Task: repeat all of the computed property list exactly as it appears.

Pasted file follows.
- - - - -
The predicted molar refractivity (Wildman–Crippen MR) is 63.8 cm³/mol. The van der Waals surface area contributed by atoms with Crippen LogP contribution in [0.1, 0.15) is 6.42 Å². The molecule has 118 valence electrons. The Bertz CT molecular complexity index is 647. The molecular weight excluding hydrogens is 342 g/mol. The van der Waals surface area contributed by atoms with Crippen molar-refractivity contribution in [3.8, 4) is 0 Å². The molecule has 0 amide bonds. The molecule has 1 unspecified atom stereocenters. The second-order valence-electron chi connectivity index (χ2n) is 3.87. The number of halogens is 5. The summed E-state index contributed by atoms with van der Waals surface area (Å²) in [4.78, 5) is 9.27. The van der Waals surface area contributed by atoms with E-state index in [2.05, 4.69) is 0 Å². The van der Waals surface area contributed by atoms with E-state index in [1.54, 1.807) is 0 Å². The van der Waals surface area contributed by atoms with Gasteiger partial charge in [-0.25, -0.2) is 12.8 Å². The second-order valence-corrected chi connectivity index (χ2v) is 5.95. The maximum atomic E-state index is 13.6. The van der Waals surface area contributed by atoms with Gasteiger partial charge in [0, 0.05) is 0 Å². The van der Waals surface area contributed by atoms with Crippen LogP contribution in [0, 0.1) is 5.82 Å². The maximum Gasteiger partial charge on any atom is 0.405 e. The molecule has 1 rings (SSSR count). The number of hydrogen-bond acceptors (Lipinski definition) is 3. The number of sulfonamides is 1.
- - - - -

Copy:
The predicted molar refractivity (Wildman–Crippen MR) is 63.8 cm³/mol. The van der Waals surface area contributed by atoms with Crippen LogP contribution in [0.1, 0.15) is 6.42 Å². The molecule has 118 valence electrons. The Bertz CT molecular complexity index is 647. The molecular weight excluding hydrogens is 342 g/mol. The van der Waals surface area contributed by atoms with Crippen molar-refractivity contribution in [3.8, 4) is 0 Å². The molecule has 0 amide bonds. The molecule has 1 unspecified atom stereocenters. The second-order valence-electron chi connectivity index (χ2n) is 3.87. The number of halogens is 5. The summed E-state index contributed by atoms with van der Waals surface area (Å²) in [4.78, 5) is 9.27. The van der Waals surface area contributed by atoms with E-state index in [2.05, 4.69) is 0 Å². The van der Waals surface area contributed by atoms with E-state index in [1.54, 1.807) is 0 Å². The van der Waals surface area contributed by atoms with Gasteiger partial charge in [-0.25, -0.2) is 12.8 Å². The second-order valence-corrected chi connectivity index (χ2v) is 5.95. The maximum atomic E-state index is 13.6. The van der Waals surface area contributed by atoms with Gasteiger partial charge in [0, 0.05) is 0 Å². The van der Waals surface area contributed by atoms with Crippen LogP contribution in [0, 0.1) is 5.82 Å². The maximum Gasteiger partial charge on any atom is 0.405 e. The molecule has 1 rings (SSSR count). The number of hydrogen-bond acceptors (Lipinski definition) is 3. The number of sulfonamides is 1.